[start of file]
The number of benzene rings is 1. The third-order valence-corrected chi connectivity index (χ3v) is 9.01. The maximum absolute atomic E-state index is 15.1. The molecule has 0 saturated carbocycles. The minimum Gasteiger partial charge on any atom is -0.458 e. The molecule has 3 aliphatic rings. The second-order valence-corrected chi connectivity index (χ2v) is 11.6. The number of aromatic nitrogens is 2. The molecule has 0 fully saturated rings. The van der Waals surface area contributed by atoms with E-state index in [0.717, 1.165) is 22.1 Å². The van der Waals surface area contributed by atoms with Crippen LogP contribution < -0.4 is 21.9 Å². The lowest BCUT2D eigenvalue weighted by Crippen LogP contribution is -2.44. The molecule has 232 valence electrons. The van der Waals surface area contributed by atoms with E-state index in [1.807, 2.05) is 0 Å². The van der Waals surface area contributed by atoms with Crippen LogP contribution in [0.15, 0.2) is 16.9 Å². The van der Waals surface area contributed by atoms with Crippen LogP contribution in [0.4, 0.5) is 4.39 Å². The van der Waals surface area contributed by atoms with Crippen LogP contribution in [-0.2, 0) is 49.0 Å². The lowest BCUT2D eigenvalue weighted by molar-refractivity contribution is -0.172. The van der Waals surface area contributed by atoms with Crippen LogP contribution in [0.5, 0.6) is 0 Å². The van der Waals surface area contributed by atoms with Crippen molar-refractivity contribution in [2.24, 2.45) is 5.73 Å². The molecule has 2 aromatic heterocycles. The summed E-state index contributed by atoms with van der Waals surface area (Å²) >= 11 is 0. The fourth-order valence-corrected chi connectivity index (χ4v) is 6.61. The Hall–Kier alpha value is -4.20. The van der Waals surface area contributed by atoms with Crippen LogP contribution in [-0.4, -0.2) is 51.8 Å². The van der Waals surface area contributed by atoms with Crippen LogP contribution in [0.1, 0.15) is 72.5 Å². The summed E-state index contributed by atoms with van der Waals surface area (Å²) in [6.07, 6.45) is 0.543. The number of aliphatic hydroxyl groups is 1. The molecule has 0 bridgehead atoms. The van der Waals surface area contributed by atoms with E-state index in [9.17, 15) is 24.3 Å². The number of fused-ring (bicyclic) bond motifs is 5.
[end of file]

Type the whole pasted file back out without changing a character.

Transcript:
The number of benzene rings is 1. The third-order valence-corrected chi connectivity index (χ3v) is 9.01. The maximum absolute atomic E-state index is 15.1. The molecule has 0 saturated carbocycles. The minimum Gasteiger partial charge on any atom is -0.458 e. The molecule has 3 aliphatic rings. The second-order valence-corrected chi connectivity index (χ2v) is 11.6. The number of aromatic nitrogens is 2. The molecule has 0 fully saturated rings. The van der Waals surface area contributed by atoms with E-state index in [0.717, 1.165) is 22.1 Å². The van der Waals surface area contributed by atoms with Crippen LogP contribution < -0.4 is 21.9 Å². The lowest BCUT2D eigenvalue weighted by Crippen LogP contribution is -2.44. The molecule has 232 valence electrons. The van der Waals surface area contributed by atoms with E-state index in [1.807, 2.05) is 0 Å². The van der Waals surface area contributed by atoms with Crippen LogP contribution in [0.15, 0.2) is 16.9 Å². The van der Waals surface area contributed by atoms with Crippen LogP contribution in [0.4, 0.5) is 4.39 Å². The van der Waals surface area contributed by atoms with Crippen LogP contribution in [-0.2, 0) is 49.0 Å². The lowest BCUT2D eigenvalue weighted by molar-refractivity contribution is -0.172. The van der Waals surface area contributed by atoms with Crippen LogP contribution in [0.5, 0.6) is 0 Å². The van der Waals surface area contributed by atoms with Crippen molar-refractivity contribution in [2.24, 2.45) is 5.73 Å². The molecule has 2 aromatic heterocycles. The summed E-state index contributed by atoms with van der Waals surface area (Å²) >= 11 is 0. The fourth-order valence-corrected chi connectivity index (χ4v) is 6.61. The Hall–Kier alpha value is -4.20. The van der Waals surface area contributed by atoms with Crippen LogP contribution in [-0.4, -0.2) is 51.8 Å². The van der Waals surface area contributed by atoms with Crippen LogP contribution in [0.1, 0.15) is 72.5 Å². The summed E-state index contributed by atoms with van der Waals surface area (Å²) in [6.07, 6.45) is 0.543. The number of aliphatic hydroxyl groups is 1. The molecule has 0 bridgehead atoms. The van der Waals surface area contributed by atoms with E-state index in [9.17, 15) is 24.3 Å². The number of fused-ring (bicyclic) bond motifs is 5.